“Blessed is the one who reads aloud the words of this prophecy, and blessed are those who hear it and take to heart what is written in it, because the time is near.” – Revelation 1:3
Before the Letters to the Seven Churches are recorded, John, the author of Revelation, includes a few verses of clarity and purpose. This is a book of prophecy, meaning it will be filled with imagery and symbolism. And I will expand on that idea in a moment.
And this is a book that is supposed to be encouraging. “Blessed are those who hear it and take to heart what is written.” What is recorded in Revelation, with all of its imagery and symbolism, is supposed to be giving you strength and hope, because the time is near.
Have you ever heard a pastor say that about Revelation, that it is a hopeful book? It would mean that we have to actually read the book first, and then realize that we are not reading a mystery, just something that we first misunderstood.
Reason #2.5: This Didn’t Bother Anyone In The Early Church
This is a rabbit trail thought off of Reason #2. When John received this Revelation, and wrote it down, no one freaked out. No one thought this was total garbage and should be refused. They didn’t think it was heretical. They didn’t find the images scary, or the implications terrifying.
For starters, the images and the language used were familiar to them. John was speaking their language the best he could about things that were astonishing. Note the number of times that John falls down in worship or in awe throughout the whole book.
This was a book that the Church enjoyed having. They were glad to have it, and include it in the canon of Scripture. The issue is that it bothers us because we don’t know, so we stay away from Revelation.
With thorough and research, it is possible to read and preach through Revelation without the images and symbolism bothering us, in a “we don’t get it” way or a “we are fearful” way.
Reason #3: This Is The Final Biblical Revelation And Declaration Of Jesus
Revelation is the last book of the Bible. There are no more after that, unless you are Catholic or have the Apocrypha added into your Bible.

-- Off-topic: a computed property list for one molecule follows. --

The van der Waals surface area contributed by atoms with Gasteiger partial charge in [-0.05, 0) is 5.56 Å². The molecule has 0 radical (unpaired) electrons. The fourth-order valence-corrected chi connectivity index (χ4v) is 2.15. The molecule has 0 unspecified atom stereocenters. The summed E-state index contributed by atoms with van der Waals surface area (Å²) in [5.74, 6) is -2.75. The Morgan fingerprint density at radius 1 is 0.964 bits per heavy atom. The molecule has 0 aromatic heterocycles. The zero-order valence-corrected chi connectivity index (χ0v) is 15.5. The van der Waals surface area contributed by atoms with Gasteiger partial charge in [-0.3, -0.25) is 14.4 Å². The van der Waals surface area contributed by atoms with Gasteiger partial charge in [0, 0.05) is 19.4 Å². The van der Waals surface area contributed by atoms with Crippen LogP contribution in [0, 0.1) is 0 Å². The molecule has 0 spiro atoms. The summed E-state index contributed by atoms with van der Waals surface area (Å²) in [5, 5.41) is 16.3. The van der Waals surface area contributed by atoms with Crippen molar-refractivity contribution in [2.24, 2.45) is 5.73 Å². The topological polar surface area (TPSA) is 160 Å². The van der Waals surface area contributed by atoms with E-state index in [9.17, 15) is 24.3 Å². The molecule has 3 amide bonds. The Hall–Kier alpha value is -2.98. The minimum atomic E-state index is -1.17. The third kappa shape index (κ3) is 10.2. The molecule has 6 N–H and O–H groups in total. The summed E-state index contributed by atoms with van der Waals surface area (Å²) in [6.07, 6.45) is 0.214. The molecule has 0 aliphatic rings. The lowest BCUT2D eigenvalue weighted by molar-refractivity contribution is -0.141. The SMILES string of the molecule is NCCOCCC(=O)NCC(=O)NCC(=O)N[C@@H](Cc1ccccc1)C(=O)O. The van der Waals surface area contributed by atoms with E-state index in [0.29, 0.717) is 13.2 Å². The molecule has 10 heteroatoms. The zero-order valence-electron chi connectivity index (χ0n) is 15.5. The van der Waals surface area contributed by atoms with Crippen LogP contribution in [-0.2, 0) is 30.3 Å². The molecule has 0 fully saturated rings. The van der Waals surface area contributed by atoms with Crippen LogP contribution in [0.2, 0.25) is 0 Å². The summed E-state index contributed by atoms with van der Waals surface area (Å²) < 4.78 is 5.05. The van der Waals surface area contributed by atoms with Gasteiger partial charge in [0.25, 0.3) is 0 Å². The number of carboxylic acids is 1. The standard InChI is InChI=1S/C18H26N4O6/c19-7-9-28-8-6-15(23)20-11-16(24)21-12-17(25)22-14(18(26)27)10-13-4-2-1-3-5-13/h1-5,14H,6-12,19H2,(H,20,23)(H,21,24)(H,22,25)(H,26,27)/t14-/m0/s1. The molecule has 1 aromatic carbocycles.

But that is it. This is the last text where Jesus speaks. The last place we have the written words of Jesus to read and meditate on. This is the final biblical revelation and declaration of Jesus.
(I keep making the emphasis on biblical and written, because I believe that Jesus still speaks to us through his Word, illuminated by the Holy Spirit, and through prayer, spoken through the Holy Spirit.)
When people pass away, we want to hear their last words, some wisdom, something that was important for us to know before they were gone. Not that Jesus is gone, His Spirit resides with us now, but these are the last words of Jesus. They are important. They matter. They need to be heard. They need to be examined and the rich blessings and truth there need to be enjoyed.
In no way do I believe that the last words of Jesus are somehow more important than what is recorded in the Gospels, nor does what Jesus say in Revelation override what comes before that (see Helpful Hint #3). But these words have value, and as a push back to pastors not talking about Revelation, I’m saying that these worlds have power and value, just as all of the red letters in Scripture do.
So, whether they are the first words or the last words of Jesus, in Matthew or in Revelation, they matter and deserve to be preached.
Helpful Hint #1: Read The Ancient Church Fathers
I’ve talked before in this series about the lame excuse that some pastors use for not doing any research: not enough time, and/or no access to material. It’s called time management, and the internet. Use them wisely.